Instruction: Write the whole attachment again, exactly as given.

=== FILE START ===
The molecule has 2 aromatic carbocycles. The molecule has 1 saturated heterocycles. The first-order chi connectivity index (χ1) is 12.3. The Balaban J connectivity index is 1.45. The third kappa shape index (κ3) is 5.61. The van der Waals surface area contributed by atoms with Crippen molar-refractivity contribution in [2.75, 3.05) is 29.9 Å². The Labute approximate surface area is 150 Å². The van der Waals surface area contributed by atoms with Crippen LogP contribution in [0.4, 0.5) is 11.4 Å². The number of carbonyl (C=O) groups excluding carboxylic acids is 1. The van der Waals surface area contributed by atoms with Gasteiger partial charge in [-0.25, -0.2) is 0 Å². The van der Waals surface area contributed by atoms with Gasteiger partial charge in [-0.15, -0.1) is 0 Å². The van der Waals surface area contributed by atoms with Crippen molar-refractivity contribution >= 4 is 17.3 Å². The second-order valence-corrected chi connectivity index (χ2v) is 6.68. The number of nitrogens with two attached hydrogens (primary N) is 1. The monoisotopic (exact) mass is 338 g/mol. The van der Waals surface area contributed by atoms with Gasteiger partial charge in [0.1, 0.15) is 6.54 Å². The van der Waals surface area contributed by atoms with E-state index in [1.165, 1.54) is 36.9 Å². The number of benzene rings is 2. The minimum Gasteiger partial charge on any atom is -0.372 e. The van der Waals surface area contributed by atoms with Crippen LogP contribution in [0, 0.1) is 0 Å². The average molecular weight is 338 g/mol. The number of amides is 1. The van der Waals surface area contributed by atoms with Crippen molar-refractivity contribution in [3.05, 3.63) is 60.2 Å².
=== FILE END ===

The molecule has 2 aromatic carbocycles. The molecule has 1 saturated heterocycles. The first-order chi connectivity index (χ1) is 12.3. The Balaban J connectivity index is 1.45. The third kappa shape index (κ3) is 5.61. The van der Waals surface area contributed by atoms with Crippen molar-refractivity contribution in [2.75, 3.05) is 29.9 Å². The Labute approximate surface area is 150 Å². The van der Waals surface area contributed by atoms with Crippen LogP contribution in [0.4, 0.5) is 11.4 Å². The number of carbonyl (C=O) groups excluding carboxylic acids is 1. The van der Waals surface area contributed by atoms with Gasteiger partial charge in [-0.25, -0.2) is 0 Å². The van der Waals surface area contributed by atoms with Gasteiger partial charge in [-0.15, -0.1) is 0 Å². The van der Waals surface area contributed by atoms with Crippen molar-refractivity contribution >= 4 is 17.3 Å². The second-order valence-corrected chi connectivity index (χ2v) is 6.68. The number of nitrogens with two attached hydrogens (primary N) is 1. The monoisotopic (exact) mass is 338 g/mol. The van der Waals surface area contributed by atoms with Gasteiger partial charge in [0.1, 0.15) is 6.54 Å². The van der Waals surface area contributed by atoms with E-state index in [1.165, 1.54) is 36.9 Å². The number of benzene rings is 2. The minimum Gasteiger partial charge on any atom is -0.372 e. The van der Waals surface area contributed by atoms with Crippen LogP contribution in [0, 0.1) is 0 Å². The average molecular weight is 338 g/mol. The number of amides is 1. The van der Waals surface area contributed by atoms with Crippen molar-refractivity contribution in [3.05, 3.63) is 60.2 Å².